3. Some authors consider instead of the illustration that assigns its arity to each symbol, its archetype fibers , specifically the sequences and that assign the relational or functional symbols of the arity concerned to each natural number. To identify the signature, it is sufficient to specify these two sequences .${\ displaystyle \ sigma}$ ${\ displaystyle {\ boldsymbol {\ mathcal {R}}}: \ mathbb {N} _ {0} \ to {\ mathcal {R}} _ {0}}$${\ displaystyle {\ boldsymbol {\ mathcal {F}}}: \ mathbb {N} _ {0} \ to {\ mathcal {F}} _ {0}}$${\ displaystyle {\ boldsymbol {\ mathcal {S}}} = ({\ boldsymbol {\ mathcal {R}}}, {\ boldsymbol {\ mathcal {F}}})}$
4. The same relation symbol can be used for relations of different arity, and the same function symbol can be used for functions of different arity. The symbol is then called overloaded or polymorphic . The sets of relation symbols for the various arithmetic units n on the one hand and the sets of function symbols on the other hand are then no longer necessarily disjoint from one another , but the set of all relation symbols is still disjoint from that of all function symbols . In this case, the arity mapping is a multifunction ( instead of ); however, the restrictions to a certain arity ( ) are clear. An example are the functions max and min, which are each defined for all n tuples with as arguments, i.e. H. ; and LCM , GCD : .${\ displaystyle {\ boldsymbol {\ mathcal {R}}} _ {n}}$${\ displaystyle {\ boldsymbol {\ mathcal {F}}} _ {n}}$${\ displaystyle {\ mathcal {R}} _ {0}}$${\ displaystyle {\ mathcal {F}} _ {0}}$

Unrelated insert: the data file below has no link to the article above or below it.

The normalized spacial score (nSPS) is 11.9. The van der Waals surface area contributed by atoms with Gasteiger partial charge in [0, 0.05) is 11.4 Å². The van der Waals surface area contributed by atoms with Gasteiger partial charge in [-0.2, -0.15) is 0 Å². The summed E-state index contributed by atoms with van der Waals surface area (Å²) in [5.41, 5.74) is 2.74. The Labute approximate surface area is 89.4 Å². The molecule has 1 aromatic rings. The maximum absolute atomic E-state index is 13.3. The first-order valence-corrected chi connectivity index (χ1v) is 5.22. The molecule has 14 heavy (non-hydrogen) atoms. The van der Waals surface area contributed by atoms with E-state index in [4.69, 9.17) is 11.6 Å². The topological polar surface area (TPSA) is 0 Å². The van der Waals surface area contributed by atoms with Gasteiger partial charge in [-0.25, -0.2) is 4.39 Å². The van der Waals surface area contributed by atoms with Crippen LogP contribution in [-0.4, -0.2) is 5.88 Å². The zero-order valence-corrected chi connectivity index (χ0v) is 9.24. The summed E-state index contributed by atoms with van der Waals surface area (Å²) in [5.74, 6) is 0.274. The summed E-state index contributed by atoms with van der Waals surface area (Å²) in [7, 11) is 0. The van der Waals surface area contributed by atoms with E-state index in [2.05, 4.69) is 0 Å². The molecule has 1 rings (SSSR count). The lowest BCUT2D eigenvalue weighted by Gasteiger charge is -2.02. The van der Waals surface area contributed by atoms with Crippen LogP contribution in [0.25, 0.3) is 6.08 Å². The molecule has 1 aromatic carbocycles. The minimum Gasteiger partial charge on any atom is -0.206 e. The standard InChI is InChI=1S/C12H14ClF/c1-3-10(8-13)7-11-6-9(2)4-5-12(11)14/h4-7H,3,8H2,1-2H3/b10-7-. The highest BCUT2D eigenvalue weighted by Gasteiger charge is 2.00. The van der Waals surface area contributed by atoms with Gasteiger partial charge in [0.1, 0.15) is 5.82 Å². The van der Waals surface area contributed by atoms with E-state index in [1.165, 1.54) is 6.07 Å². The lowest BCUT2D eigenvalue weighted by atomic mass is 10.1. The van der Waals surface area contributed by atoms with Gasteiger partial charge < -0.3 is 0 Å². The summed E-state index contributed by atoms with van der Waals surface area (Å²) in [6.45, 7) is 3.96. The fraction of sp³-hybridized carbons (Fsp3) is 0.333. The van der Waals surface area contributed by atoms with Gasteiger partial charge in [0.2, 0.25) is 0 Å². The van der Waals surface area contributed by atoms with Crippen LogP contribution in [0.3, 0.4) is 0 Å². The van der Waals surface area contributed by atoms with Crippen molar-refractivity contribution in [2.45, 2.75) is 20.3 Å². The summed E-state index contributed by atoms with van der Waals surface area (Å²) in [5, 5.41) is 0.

${\ displaystyle \ sigma}$${\ displaystyle \ sigma: {\ mathcal {S}} \ multimap \ mathbb {N} _ {0}}$${\ displaystyle \ sigma: {\ mathcal {S}} \ to \ mathbb {N} _ {0}}$${\ displaystyle \ sigma _ {n}: = \ sigma | _ {{\ boldsymbol {\ mathcal {R}}} _ {n} \ cup {\ boldsymbol {\ mathcal {F}}} _ {n}}}$
${\ displaystyle n \ in \ mathbb {N}}$${\ displaystyle \ operatorname {max}, \ operatorname {min}: \ mathbb {R} ^ {+} \ to \ mathbb {R}}$${\ displaystyle {\ mathbb {N} _ {0}} ^ {+} \ to \ mathbb {N} _ {0}}$